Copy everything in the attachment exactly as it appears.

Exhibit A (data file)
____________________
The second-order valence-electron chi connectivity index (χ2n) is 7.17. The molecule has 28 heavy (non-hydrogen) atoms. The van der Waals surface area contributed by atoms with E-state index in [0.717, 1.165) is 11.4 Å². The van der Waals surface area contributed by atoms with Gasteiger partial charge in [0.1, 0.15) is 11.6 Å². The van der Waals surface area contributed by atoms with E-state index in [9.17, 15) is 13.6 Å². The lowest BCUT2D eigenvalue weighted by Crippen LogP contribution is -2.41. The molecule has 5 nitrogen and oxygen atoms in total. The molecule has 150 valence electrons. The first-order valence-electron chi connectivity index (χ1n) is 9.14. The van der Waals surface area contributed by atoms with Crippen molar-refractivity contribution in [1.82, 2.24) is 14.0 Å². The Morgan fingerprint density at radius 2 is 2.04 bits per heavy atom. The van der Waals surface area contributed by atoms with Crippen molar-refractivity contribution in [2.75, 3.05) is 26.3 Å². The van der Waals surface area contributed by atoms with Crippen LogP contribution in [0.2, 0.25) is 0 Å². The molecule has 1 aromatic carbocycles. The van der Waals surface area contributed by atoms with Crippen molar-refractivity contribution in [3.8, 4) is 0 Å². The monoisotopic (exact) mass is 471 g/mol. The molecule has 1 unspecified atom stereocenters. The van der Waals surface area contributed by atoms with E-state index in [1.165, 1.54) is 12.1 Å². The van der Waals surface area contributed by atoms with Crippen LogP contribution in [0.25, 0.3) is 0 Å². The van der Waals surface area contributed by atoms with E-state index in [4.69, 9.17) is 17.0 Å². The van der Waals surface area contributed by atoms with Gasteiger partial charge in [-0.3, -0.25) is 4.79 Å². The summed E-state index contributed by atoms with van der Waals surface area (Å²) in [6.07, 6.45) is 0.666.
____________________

The second-order valence-electron chi connectivity index (χ2n) is 7.17. The molecule has 28 heavy (non-hydrogen) atoms. The van der Waals surface area contributed by atoms with E-state index in [0.717, 1.165) is 11.4 Å². The van der Waals surface area contributed by atoms with Gasteiger partial charge in [0.1, 0.15) is 11.6 Å². The van der Waals surface area contributed by atoms with E-state index in [9.17, 15) is 13.6 Å². The lowest BCUT2D eigenvalue weighted by Crippen LogP contribution is -2.41. The molecule has 5 nitrogen and oxygen atoms in total. The molecule has 150 valence electrons. The first-order valence-electron chi connectivity index (χ1n) is 9.14. The van der Waals surface area contributed by atoms with Crippen molar-refractivity contribution in [1.82, 2.24) is 14.0 Å². The Morgan fingerprint density at radius 2 is 2.04 bits per heavy atom. The van der Waals surface area contributed by atoms with Crippen molar-refractivity contribution in [2.75, 3.05) is 26.3 Å². The van der Waals surface area contributed by atoms with Crippen LogP contribution in [0.2, 0.25) is 0 Å². The molecule has 1 aromatic carbocycles. The van der Waals surface area contributed by atoms with Crippen molar-refractivity contribution in [3.8, 4) is 0 Å². The monoisotopic (exact) mass is 471 g/mol. The molecule has 1 unspecified atom stereocenters. The van der Waals surface area contributed by atoms with E-state index in [1.165, 1.54) is 12.1 Å². The van der Waals surface area contributed by atoms with Crippen LogP contribution in [0.25, 0.3) is 0 Å². The van der Waals surface area contributed by atoms with E-state index in [4.69, 9.17) is 17.0 Å². The van der Waals surface area contributed by atoms with Gasteiger partial charge in [-0.3, -0.25) is 4.79 Å². The summed E-state index contributed by atoms with van der Waals surface area (Å²) in [6.07, 6.45) is 0.666.